The Federal Reserve under Chairman Ben S. Bernanke has committed itself to a monetary strategy for this year and beyond that will be difficult to undo under a new chairman.
Under Bernanke’s leadership, the Fed has set out clear markers for the conditions that need to be met to moderate and eventually end its asset-purchase program and then begin increasing interest rates. As a consequence, the identity of the chairman next year is unlikely to matter as much as in the past.
“Usually, the Fed chairman comes in with a clean slate to do whatever they want,” said Michael Feroli, chief U.S. economist at JPMorgan Chase & Co. in New York and a former researcher with the central bank. “Whoever comes in this time is going to inherit a pretty rigid structure.”
Bernanke’s second four-year term as chairman ends on Jan. 31. While neither he nor the White House has said definitively that he’ll step down, President Barack Obama suggested just that in a television interview last week, saying the Fed chief had stayed in his post “longer than he wanted.”
Bernanke has tried to make the policy-making Federal Open Market Committee more transparent and democratic. By de- emphasizing the role of the chairman in the committee’s deliberations, he has made it harder for his successor to change the course of policy, said Roberto Perli, a former Fed official who is now a partner at Cornerstone Macro LP in Washington.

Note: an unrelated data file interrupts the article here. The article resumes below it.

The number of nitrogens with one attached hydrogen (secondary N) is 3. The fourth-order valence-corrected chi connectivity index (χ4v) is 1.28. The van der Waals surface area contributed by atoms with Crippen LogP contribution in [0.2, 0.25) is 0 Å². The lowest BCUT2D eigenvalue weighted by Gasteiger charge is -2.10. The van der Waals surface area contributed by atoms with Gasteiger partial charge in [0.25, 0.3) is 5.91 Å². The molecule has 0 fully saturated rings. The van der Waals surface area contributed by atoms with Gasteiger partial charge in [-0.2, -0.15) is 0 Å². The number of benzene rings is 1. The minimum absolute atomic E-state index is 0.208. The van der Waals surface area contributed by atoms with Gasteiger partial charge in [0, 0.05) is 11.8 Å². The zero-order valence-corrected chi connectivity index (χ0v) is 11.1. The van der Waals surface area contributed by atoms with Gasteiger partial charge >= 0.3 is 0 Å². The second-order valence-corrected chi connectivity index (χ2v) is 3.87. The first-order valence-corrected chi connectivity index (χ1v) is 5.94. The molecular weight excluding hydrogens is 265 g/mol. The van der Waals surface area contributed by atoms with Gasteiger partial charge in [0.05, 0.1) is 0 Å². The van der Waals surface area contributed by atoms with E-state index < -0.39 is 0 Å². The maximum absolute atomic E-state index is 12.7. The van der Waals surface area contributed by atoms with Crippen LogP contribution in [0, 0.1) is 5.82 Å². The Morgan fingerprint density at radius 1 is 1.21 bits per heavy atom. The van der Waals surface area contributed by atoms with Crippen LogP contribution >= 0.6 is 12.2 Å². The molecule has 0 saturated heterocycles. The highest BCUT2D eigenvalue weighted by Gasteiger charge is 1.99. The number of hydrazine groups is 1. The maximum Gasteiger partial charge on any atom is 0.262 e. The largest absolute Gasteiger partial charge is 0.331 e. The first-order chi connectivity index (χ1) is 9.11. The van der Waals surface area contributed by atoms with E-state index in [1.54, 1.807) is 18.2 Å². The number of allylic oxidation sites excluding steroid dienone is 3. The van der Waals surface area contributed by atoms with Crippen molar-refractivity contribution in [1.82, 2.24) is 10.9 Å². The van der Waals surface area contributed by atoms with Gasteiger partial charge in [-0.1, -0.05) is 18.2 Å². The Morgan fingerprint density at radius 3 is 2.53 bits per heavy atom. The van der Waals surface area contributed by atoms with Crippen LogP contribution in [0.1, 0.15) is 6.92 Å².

“The FOMC under a potential new chair would be largely the same as the current one, and it is unlikely that FOMC members would relinquish their authority or renege on their own policy commitments simply because a new chair may have different views,” Perli wrote in a June 19 note to clients.
Assuming Bernanke is leaving the Fed, Obama probably will want to name someone whose views are not all that different. In a television interview with Charlie Rose, the president said the Fed chairman has done “an outstanding job.”
“I’d be quite surprised if the president nominated a chairman who wasn’t broadly in agreement with the policies that the current chairman has led on the committee -- an emphasis on getting the unemployment rate down and having economic activity be stronger, an emphasis on communication and transparency,” former Fed Vice Chairman Donald Kohn said in an interview in Bloomberg’s Washington bureau.
One of the leading contenders to replace Bernanke is the current vice chairman, Janet Yellen, who led a subcommittee on the FOMC that focused on devising the central bank’s communications strategy. Since Yellen helped forge the policies, she’d probably be inclined to continue them, said Joseph LaVorgna, chief U.S. economist for Deutsche Bank Securities Inc. in New York.
“My guess is the next person is Janet Yellen, and she seems to be very comfortable going along with the policies to date,” said LaVorgna, a former economist at the New York Fed. “I imagine the transition, whoever it is, but likely her, being very seamless.”
Economists in a June 19-20 Bloomberg survey assigned Yellen a 65 percent probability of taking over the top job once Bernanke’s term ends. Timothy F. Geithner, a former Treasury secretary and former New York Fed president who worked closely with Bernanke in both those posts, was seen as the second most- likely successor, with odds of 10 percent.